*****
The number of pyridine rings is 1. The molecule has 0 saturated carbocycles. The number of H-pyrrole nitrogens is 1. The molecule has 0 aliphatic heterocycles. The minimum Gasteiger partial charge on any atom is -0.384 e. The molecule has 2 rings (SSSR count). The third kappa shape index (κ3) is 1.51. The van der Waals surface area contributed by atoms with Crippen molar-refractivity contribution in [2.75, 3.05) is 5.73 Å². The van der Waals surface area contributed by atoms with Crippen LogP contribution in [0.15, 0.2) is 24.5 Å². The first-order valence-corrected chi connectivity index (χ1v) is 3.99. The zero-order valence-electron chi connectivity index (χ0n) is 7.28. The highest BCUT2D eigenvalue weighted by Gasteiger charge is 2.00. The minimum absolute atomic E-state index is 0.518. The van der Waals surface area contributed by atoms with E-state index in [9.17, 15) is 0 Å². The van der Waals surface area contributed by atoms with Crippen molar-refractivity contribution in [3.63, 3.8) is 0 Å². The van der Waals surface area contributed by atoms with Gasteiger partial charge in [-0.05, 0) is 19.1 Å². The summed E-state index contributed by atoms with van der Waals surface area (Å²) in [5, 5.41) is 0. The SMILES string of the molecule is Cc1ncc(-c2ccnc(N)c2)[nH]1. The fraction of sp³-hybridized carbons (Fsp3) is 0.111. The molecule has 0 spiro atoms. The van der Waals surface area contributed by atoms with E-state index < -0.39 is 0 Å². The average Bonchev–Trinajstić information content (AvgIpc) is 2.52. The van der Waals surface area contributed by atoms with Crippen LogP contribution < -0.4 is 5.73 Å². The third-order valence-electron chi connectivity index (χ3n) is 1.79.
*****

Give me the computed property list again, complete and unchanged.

The number of pyridine rings is 1. The molecule has 0 saturated carbocycles. The number of H-pyrrole nitrogens is 1. The molecule has 0 aliphatic heterocycles. The minimum Gasteiger partial charge on any atom is -0.384 e. The molecule has 2 rings (SSSR count). The third kappa shape index (κ3) is 1.51. The van der Waals surface area contributed by atoms with Crippen molar-refractivity contribution in [2.75, 3.05) is 5.73 Å². The van der Waals surface area contributed by atoms with Crippen LogP contribution in [0.15, 0.2) is 24.5 Å². The first-order valence-corrected chi connectivity index (χ1v) is 3.99. The zero-order valence-electron chi connectivity index (χ0n) is 7.28. The highest BCUT2D eigenvalue weighted by Gasteiger charge is 2.00. The minimum absolute atomic E-state index is 0.518. The van der Waals surface area contributed by atoms with E-state index in [9.17, 15) is 0 Å². The van der Waals surface area contributed by atoms with Crippen molar-refractivity contribution in [3.63, 3.8) is 0 Å². The van der Waals surface area contributed by atoms with Gasteiger partial charge in [-0.05, 0) is 19.1 Å². The summed E-state index contributed by atoms with van der Waals surface area (Å²) in [5, 5.41) is 0. The SMILES string of the molecule is Cc1ncc(-c2ccnc(N)c2)[nH]1. The fraction of sp³-hybridized carbons (Fsp3) is 0.111. The molecule has 0 spiro atoms. The van der Waals surface area contributed by atoms with E-state index < -0.39 is 0 Å². The average Bonchev–Trinajstić information content (AvgIpc) is 2.52. The van der Waals surface area contributed by atoms with Crippen LogP contribution < -0.4 is 5.73 Å². The third-order valence-electron chi connectivity index (χ3n) is 1.79.